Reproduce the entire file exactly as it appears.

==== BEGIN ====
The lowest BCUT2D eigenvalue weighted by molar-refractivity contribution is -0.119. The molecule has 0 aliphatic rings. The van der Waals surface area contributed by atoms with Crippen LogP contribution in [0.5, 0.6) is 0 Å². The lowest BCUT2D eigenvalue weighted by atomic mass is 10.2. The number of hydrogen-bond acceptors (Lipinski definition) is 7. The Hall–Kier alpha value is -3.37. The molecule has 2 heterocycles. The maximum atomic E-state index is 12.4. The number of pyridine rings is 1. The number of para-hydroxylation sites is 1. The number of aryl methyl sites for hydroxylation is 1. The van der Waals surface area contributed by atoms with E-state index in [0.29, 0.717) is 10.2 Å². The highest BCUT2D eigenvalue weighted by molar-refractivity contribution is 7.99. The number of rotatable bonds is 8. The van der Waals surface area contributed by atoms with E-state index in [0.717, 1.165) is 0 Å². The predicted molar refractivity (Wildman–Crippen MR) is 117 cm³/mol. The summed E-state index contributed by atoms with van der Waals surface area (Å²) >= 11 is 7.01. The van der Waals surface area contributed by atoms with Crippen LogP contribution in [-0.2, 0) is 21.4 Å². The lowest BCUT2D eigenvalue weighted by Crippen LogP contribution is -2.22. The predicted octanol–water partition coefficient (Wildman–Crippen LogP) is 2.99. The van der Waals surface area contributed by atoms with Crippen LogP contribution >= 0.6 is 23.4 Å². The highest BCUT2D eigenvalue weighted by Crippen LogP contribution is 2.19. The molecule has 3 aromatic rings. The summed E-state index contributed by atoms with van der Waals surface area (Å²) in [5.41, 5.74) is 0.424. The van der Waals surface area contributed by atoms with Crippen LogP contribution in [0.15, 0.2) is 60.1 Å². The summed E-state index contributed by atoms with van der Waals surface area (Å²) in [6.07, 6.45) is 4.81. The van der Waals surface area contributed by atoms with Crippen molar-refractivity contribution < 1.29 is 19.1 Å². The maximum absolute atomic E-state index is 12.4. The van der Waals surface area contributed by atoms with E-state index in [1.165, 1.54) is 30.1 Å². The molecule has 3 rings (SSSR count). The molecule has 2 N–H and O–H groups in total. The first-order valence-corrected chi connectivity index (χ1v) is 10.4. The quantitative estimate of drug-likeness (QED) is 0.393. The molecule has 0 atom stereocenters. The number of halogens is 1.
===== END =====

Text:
The lowest BCUT2D eigenvalue weighted by molar-refractivity contribution is -0.119. The molecule has 0 aliphatic rings. The van der Waals surface area contributed by atoms with Crippen LogP contribution in [0.5, 0.6) is 0 Å². The lowest BCUT2D eigenvalue weighted by atomic mass is 10.2. The number of hydrogen-bond acceptors (Lipinski definition) is 7. The Hall–Kier alpha value is -3.37. The molecule has 2 heterocycles. The maximum atomic E-state index is 12.4. The number of pyridine rings is 1. The number of para-hydroxylation sites is 1. The number of aryl methyl sites for hydroxylation is 1. The van der Waals surface area contributed by atoms with E-state index in [0.29, 0.717) is 10.2 Å². The highest BCUT2D eigenvalue weighted by molar-refractivity contribution is 7.99. The number of rotatable bonds is 8. The van der Waals surface area contributed by atoms with E-state index in [0.717, 1.165) is 0 Å². The predicted molar refractivity (Wildman–Crippen MR) is 117 cm³/mol. The summed E-state index contributed by atoms with van der Waals surface area (Å²) >= 11 is 7.01. The van der Waals surface area contributed by atoms with Crippen LogP contribution in [-0.2, 0) is 21.4 Å². The lowest BCUT2D eigenvalue weighted by Crippen LogP contribution is -2.22. The predicted octanol–water partition coefficient (Wildman–Crippen LogP) is 2.99. The van der Waals surface area contributed by atoms with Crippen LogP contribution >= 0.6 is 23.4 Å². The highest BCUT2D eigenvalue weighted by Crippen LogP contribution is 2.19. The molecule has 3 aromatic rings. The summed E-state index contributed by atoms with van der Waals surface area (Å²) in [5.41, 5.74) is 0.424. The van der Waals surface area contributed by atoms with Crippen LogP contribution in [0.15, 0.2) is 60.1 Å². The summed E-state index contributed by atoms with van der Waals surface area (Å²) in [6.07, 6.45) is 4.81. The van der Waals surface area contributed by atoms with Crippen molar-refractivity contribution < 1.29 is 19.1 Å². The maximum absolute atomic E-state index is 12.4. The van der Waals surface area contributed by atoms with E-state index in [1.165, 1.54) is 30.1 Å². The molecule has 3 rings (SSSR count). The molecule has 2 N–H and O–H groups in total. The first-order valence-corrected chi connectivity index (χ1v) is 10.4. The quantitative estimate of drug-likeness (QED) is 0.393. The molecule has 0 atom stereocenters. The number of halogens is 1.